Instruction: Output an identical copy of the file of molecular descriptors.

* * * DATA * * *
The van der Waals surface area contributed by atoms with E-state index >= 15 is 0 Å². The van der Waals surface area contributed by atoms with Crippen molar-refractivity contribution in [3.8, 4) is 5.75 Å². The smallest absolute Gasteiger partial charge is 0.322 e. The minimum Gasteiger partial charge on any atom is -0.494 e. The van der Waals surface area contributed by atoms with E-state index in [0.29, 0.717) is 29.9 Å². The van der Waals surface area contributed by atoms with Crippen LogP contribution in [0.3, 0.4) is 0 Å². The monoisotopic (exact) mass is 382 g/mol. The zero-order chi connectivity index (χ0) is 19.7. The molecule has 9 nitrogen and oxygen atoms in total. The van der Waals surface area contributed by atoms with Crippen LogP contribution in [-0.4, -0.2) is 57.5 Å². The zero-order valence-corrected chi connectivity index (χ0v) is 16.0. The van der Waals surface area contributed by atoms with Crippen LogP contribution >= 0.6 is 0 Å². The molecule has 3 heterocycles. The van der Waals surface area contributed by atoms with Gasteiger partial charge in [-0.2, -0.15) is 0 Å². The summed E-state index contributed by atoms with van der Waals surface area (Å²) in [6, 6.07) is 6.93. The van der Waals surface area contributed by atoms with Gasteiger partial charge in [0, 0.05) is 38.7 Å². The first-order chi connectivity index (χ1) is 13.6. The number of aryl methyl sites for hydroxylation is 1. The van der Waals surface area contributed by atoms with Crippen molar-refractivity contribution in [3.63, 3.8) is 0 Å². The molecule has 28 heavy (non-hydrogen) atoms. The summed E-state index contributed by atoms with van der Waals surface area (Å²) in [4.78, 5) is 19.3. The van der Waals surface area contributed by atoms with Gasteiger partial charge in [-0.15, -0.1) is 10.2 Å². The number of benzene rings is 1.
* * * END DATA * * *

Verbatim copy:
The van der Waals surface area contributed by atoms with E-state index >= 15 is 0 Å². The van der Waals surface area contributed by atoms with Crippen molar-refractivity contribution in [3.8, 4) is 5.75 Å². The smallest absolute Gasteiger partial charge is 0.322 e. The minimum Gasteiger partial charge on any atom is -0.494 e. The van der Waals surface area contributed by atoms with E-state index in [0.29, 0.717) is 29.9 Å². The van der Waals surface area contributed by atoms with Crippen LogP contribution in [0.3, 0.4) is 0 Å². The monoisotopic (exact) mass is 382 g/mol. The zero-order chi connectivity index (χ0) is 19.7. The molecule has 9 nitrogen and oxygen atoms in total. The van der Waals surface area contributed by atoms with Crippen LogP contribution in [-0.4, -0.2) is 57.5 Å². The zero-order valence-corrected chi connectivity index (χ0v) is 16.0. The van der Waals surface area contributed by atoms with Crippen LogP contribution >= 0.6 is 0 Å². The molecule has 3 heterocycles. The van der Waals surface area contributed by atoms with Gasteiger partial charge in [-0.2, -0.15) is 0 Å². The summed E-state index contributed by atoms with van der Waals surface area (Å²) in [6, 6.07) is 6.93. The van der Waals surface area contributed by atoms with Gasteiger partial charge in [0, 0.05) is 38.7 Å². The first-order chi connectivity index (χ1) is 13.6. The number of aryl methyl sites for hydroxylation is 1. The van der Waals surface area contributed by atoms with Crippen molar-refractivity contribution in [3.63, 3.8) is 0 Å². The molecule has 28 heavy (non-hydrogen) atoms. The summed E-state index contributed by atoms with van der Waals surface area (Å²) in [4.78, 5) is 19.3. The van der Waals surface area contributed by atoms with Gasteiger partial charge in [-0.15, -0.1) is 10.2 Å². The number of benzene rings is 1.